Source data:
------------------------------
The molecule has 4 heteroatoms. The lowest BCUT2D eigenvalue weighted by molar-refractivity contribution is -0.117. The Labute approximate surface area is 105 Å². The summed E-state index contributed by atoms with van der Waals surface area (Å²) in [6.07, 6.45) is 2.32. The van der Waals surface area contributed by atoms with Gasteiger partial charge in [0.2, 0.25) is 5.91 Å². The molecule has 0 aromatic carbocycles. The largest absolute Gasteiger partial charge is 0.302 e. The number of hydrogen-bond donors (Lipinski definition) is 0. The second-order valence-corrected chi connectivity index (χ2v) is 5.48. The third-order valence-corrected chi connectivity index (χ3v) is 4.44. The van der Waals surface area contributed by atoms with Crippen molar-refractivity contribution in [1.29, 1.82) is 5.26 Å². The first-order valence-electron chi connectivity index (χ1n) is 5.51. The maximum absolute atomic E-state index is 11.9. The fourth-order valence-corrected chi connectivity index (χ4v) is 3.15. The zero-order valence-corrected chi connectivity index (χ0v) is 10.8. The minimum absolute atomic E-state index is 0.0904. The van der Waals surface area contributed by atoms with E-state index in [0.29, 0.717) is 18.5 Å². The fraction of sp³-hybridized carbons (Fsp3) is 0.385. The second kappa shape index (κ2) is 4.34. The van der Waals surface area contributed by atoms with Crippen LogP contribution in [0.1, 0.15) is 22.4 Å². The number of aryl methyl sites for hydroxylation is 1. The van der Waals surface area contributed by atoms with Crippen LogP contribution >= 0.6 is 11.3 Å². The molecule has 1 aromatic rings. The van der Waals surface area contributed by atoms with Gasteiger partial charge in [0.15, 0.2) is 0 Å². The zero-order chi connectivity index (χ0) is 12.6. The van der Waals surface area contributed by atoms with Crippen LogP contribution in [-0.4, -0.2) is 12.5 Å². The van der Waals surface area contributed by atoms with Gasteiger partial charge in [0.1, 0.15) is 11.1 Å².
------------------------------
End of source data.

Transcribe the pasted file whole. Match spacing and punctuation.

The molecule has 4 heteroatoms. The lowest BCUT2D eigenvalue weighted by molar-refractivity contribution is -0.117. The Labute approximate surface area is 105 Å². The summed E-state index contributed by atoms with van der Waals surface area (Å²) in [6.07, 6.45) is 2.32. The van der Waals surface area contributed by atoms with Gasteiger partial charge in [0.2, 0.25) is 5.91 Å². The molecule has 0 aromatic carbocycles. The largest absolute Gasteiger partial charge is 0.302 e. The number of hydrogen-bond donors (Lipinski definition) is 0. The second-order valence-corrected chi connectivity index (χ2v) is 5.48. The third-order valence-corrected chi connectivity index (χ3v) is 4.44. The van der Waals surface area contributed by atoms with Crippen molar-refractivity contribution in [1.29, 1.82) is 5.26 Å². The first-order valence-electron chi connectivity index (χ1n) is 5.51. The maximum absolute atomic E-state index is 11.9. The fourth-order valence-corrected chi connectivity index (χ4v) is 3.15. The zero-order valence-corrected chi connectivity index (χ0v) is 10.8. The minimum absolute atomic E-state index is 0.0904. The van der Waals surface area contributed by atoms with E-state index in [0.29, 0.717) is 18.5 Å². The fraction of sp³-hybridized carbons (Fsp3) is 0.385. The second kappa shape index (κ2) is 4.34. The van der Waals surface area contributed by atoms with Crippen LogP contribution in [0.1, 0.15) is 22.4 Å². The number of aryl methyl sites for hydroxylation is 1. The van der Waals surface area contributed by atoms with Crippen LogP contribution >= 0.6 is 11.3 Å². The molecule has 1 aromatic rings. The van der Waals surface area contributed by atoms with Gasteiger partial charge in [0.15, 0.2) is 0 Å². The zero-order chi connectivity index (χ0) is 12.6. The van der Waals surface area contributed by atoms with Crippen LogP contribution in [-0.4, -0.2) is 12.5 Å². The van der Waals surface area contributed by atoms with Gasteiger partial charge in [0.1, 0.15) is 11.1 Å².